It also means that many millions of people globally, are at risk, of ingesting either a defective, contaminated, or just shoddily produced GSK product at any time. We are all at risk here, because we all need drugs/treatments from time to time, due to illness or injury etc, and GSK are one of the biggest suppliers of Pharmaceuticals/consumer health products in the world. Even those who work for GSK are at risk (they take meds too), and their family/friends etc are at risk also- because due to their dodgy manufacturing/defunct IT processes within their global supply chain- we simply do not know if a GSK product is ever safe or not (for a long, but not extensive, list – of GSK recalls- see this link)

Read from Exhibit 25 (page 4) –  screen grab below.

Link here-,_LLC

And see how GSK’s Andrew Witty (CEO at the time- 2005) glibly and nonchalantly dismissed IT Expert (and GSK employee at the time) Thomas Reilly’s serious concerns about GSK’s global manufacturing/IT systems.

Bear in mind, that GSK have had many criminal investigations against them over the past decades, and that they have previously been fined (as a felon) in a 3 Billion lawsuit – instigated by the Department of Justice and Whistle-blower Greg Thorpe in 2012.

They were also fined in China in 2014 for similar damning corruption and fraud allegations.

GSK has a long history of breaking ethics/morals and harming consumers (see the Seroxat and Avandia debacles for a taste of how bad GSK treat users of their products).

We have no reason to trust them in any sense whatsoever.  They have given us absolutely no reason to trust them- ever.

I have documented many dozens of their recalls, from various products – ranging from asbestos contamination, to splinters in toothpaste. (see here)

how many cases like this of bad batches of drugs/products slip through oversight and go unreported? how bad are GSK’s manufacturing processes? and how many people get harmed from using GSK products without even realizing it?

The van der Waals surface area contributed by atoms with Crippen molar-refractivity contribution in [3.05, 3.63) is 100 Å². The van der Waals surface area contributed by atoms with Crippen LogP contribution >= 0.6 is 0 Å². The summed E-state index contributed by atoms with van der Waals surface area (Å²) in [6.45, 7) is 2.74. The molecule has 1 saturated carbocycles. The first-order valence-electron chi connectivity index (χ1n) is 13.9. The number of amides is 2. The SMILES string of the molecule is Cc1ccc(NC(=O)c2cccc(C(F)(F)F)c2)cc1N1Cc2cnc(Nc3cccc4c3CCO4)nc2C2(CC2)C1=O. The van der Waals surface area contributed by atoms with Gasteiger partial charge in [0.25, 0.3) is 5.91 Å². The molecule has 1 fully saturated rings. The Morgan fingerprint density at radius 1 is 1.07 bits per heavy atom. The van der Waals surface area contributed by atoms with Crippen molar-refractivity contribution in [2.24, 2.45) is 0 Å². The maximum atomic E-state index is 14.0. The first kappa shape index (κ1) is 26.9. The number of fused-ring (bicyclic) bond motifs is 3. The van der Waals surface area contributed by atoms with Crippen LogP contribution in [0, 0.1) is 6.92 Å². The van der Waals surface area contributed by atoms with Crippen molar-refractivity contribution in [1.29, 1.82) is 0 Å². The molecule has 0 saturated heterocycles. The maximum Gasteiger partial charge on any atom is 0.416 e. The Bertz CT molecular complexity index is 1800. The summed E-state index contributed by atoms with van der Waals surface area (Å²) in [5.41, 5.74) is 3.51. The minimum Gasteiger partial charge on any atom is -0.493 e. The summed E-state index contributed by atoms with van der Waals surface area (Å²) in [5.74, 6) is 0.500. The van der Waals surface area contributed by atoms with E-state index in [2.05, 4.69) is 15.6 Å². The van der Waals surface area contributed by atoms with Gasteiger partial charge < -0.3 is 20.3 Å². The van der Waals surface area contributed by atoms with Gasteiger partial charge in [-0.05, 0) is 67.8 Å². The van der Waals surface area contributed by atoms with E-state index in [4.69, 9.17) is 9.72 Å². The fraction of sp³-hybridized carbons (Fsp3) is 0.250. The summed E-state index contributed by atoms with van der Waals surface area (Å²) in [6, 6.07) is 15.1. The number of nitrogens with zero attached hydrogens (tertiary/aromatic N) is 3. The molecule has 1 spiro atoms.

How many Cidra‘s has GSK got?

And why are the authorities allowing them to operate?

(if any  journalists/whistle-blowers are interested in this scandal – please contact me by email)

I will cover more of these publicly available and downloadable documents over the coming days.

This is just the beginning of another GSK scandal; a scandal that illustrates how everyone (across the globe)is at risk of harm from a dodgy GSK product because of their defunct manufacturing cover up.

GSK is no stranger to scandal, and no stranger to harming people with dodgy meds, but the sheer scale of harm to consumers from this current massive cover-up is staggering.




A Brave And Courageous Psychiatrist Speaks Out…

“….after trying to take his own life in 2004 as a result of severe withdrawal symptoms when he attempted to wean himself off Seroxat.“….


Psychiatrist Peter Gordon claims Royal College ‘gaslighted’ him in antidepressant row

Exclusive by Helen McArdle Health Correspondent

Psychiatrist Dr Peter Gordon at his Stirlingshire home (Pic Gordon Terris)


Psychiatrist Dr Peter Gordon at his Stirlingshire home (Pic Gordon Terris)

A PSYCHIATRIST said he was “gaslighted” by his own professional body after openly criticising its stance on antidepressant withdrawal and conflicts of interest.

Dr Peter Gordon, an experienced old age psychiatrist from Bridge of Allan, resigned from the Royal College of Psychiatrists Scotland in November last year.

In his resignation letter – which he subsequently published on his online blog – Dr Gordon criticised the College’s treatment of patients who had suffered “less than positive, and sometimes harmful, effects of psychiatric interventions including prescribed medications”.